26Developing Information Security Policy (cont’d.) Analysis phase should produceNew or recent risk assessment or IT audit documenting the current information security needs of the organizationKey reference materialsIncluding any existing policies
27Developing Information Security Policy (cont’d.) Design phase includesHow the policies will be distributedHow verification of the distribution will be accomplished
28Developing Information Security Policy (cont’d.) Implementation phase includesWriting the policiesPolicy distributionMaintenance PhaseMaintain and modify the policy as neededBuilt-in reporting mechanismPeriodic review
29Alternative Approaches: The Information Securities Policy Made Easy Approach Gathering key reference materialsDefining a framework for policiesPreparing a coverage matrixMaking critical systems design decisionsStructuring review, approval, and enforcement processes
30Alternative Approaches: Guide for Developing Security Plans for Federal Information Systems NIST Special Publication , Rev. 1 reinforces a business process-centered approach to policy managementPolicies are living documentsGood management practices for policy development and maintenance make for a more resilient organization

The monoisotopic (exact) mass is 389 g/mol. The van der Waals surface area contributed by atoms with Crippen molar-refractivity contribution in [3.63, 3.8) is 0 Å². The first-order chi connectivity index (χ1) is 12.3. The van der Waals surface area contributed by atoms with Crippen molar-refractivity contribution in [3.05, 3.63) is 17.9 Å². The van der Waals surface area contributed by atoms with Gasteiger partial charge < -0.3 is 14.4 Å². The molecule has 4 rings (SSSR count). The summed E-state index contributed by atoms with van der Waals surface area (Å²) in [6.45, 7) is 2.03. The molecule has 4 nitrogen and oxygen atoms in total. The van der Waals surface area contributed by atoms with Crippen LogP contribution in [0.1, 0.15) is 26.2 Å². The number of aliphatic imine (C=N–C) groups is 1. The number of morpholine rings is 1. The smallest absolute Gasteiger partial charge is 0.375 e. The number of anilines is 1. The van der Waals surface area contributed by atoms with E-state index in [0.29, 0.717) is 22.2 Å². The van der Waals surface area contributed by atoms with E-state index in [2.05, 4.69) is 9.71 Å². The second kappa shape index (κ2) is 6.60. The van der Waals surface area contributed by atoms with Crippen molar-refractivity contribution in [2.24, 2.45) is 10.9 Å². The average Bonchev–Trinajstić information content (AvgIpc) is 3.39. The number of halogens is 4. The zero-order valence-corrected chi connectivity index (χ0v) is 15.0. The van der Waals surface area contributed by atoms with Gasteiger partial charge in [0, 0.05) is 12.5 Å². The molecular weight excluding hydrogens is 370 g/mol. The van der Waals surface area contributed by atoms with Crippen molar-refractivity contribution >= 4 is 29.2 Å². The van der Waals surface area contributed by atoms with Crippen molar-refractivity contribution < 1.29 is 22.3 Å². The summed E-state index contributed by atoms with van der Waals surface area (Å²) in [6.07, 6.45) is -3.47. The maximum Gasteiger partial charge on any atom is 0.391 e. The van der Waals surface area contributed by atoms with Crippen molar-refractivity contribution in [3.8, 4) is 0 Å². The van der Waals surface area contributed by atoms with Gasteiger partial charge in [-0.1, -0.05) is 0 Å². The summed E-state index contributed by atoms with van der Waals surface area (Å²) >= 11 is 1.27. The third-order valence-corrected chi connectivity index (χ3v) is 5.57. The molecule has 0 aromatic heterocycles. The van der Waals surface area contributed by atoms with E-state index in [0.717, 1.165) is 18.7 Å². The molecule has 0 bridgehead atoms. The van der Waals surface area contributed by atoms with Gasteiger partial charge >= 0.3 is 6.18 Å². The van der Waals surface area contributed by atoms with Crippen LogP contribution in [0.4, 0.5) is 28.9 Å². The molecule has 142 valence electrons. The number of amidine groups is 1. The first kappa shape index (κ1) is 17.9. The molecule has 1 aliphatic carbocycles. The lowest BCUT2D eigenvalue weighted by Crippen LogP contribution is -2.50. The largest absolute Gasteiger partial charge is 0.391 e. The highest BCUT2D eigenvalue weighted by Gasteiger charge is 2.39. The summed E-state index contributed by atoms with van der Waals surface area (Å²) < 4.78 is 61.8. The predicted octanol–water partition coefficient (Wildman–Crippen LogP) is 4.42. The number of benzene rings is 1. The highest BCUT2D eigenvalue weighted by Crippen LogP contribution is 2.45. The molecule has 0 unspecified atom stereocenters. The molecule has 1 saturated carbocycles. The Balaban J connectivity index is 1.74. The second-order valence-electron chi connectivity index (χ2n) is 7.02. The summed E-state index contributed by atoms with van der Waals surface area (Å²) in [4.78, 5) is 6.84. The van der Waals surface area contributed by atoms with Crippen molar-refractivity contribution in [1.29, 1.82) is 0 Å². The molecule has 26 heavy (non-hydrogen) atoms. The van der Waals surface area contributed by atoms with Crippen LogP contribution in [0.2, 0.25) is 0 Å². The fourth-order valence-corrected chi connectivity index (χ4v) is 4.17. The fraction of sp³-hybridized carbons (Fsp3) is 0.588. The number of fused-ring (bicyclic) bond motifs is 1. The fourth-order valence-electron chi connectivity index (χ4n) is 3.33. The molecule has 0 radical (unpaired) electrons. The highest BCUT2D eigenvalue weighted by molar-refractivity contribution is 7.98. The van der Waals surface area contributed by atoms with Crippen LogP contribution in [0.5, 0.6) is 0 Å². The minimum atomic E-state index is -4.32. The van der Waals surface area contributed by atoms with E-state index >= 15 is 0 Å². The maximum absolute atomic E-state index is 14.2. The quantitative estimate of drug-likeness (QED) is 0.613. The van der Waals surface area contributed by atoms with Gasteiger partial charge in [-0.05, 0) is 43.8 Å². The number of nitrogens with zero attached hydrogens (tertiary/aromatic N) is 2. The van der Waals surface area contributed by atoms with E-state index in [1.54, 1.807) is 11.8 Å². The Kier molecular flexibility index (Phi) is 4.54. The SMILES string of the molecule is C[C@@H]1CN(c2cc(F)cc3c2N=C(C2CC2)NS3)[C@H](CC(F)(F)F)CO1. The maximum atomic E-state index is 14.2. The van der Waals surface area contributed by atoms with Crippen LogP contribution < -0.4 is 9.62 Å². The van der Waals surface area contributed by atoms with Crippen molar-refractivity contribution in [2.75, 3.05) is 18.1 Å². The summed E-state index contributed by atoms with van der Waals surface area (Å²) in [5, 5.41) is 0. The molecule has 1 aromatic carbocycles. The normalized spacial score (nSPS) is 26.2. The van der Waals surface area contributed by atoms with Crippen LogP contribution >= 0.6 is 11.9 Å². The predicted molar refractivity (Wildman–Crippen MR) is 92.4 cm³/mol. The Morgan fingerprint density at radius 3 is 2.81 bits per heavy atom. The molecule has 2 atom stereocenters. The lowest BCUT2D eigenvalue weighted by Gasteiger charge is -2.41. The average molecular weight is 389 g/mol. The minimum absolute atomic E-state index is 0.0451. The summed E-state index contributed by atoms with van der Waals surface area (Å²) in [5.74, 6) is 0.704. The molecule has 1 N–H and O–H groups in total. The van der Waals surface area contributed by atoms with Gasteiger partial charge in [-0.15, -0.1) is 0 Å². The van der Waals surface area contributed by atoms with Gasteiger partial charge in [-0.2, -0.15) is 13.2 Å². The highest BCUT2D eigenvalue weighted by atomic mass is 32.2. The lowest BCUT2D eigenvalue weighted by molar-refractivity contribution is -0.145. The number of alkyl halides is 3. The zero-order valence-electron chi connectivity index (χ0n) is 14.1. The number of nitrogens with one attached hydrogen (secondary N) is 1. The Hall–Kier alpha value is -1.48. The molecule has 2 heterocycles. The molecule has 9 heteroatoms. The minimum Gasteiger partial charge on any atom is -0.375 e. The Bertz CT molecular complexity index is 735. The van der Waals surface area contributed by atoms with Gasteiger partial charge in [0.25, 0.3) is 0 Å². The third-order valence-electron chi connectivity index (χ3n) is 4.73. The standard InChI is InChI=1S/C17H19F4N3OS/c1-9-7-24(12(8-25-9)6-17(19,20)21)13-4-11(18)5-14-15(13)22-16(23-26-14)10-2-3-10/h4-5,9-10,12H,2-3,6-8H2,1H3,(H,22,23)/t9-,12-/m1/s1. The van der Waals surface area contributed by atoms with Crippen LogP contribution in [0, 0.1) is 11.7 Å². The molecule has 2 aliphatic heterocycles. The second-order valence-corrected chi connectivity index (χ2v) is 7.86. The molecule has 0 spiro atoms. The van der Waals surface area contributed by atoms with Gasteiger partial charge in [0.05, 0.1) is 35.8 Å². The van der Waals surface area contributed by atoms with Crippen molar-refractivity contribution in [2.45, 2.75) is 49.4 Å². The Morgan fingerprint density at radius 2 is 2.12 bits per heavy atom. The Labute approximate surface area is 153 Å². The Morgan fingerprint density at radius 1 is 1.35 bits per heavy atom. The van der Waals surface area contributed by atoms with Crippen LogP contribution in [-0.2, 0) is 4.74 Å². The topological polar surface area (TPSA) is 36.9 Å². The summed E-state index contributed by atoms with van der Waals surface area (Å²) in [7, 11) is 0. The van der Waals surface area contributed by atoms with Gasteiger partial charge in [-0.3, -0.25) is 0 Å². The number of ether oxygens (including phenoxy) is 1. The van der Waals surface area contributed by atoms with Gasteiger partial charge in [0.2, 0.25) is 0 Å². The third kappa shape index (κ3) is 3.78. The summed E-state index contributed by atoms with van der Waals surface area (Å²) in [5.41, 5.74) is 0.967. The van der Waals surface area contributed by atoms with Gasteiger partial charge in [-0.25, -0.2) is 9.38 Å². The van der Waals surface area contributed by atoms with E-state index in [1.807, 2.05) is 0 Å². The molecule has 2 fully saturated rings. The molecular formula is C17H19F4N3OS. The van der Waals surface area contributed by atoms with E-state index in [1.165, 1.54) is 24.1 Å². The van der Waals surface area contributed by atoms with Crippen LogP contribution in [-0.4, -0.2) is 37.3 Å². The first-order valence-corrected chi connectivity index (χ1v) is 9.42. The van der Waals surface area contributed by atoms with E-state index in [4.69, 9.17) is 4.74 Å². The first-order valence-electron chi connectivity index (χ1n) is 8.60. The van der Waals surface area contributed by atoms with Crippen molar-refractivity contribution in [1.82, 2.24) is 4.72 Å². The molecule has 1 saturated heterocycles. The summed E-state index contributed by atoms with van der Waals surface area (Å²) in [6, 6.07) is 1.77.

31Alternative Approaches: Guide for Developing Security Plans for Federal Information Systems Policy requirementsAn individual responsible for reviewsA schedule of reviewsA method for making recommendations for reviewsAn indication of policy and revision dateManagement of Information Security, 3rd ed.
32A Final Note on PolicyLest you believe that the only reason to have policies is to avoid litigation, it is important to emphasize the preventative nature of policy.
33Next Class Chapter 5 – Security Programs Case Studies Assessment 1 We will be covering the cases during lecture. Be prepared to discuss your assigned case and read the other casesAssessment 1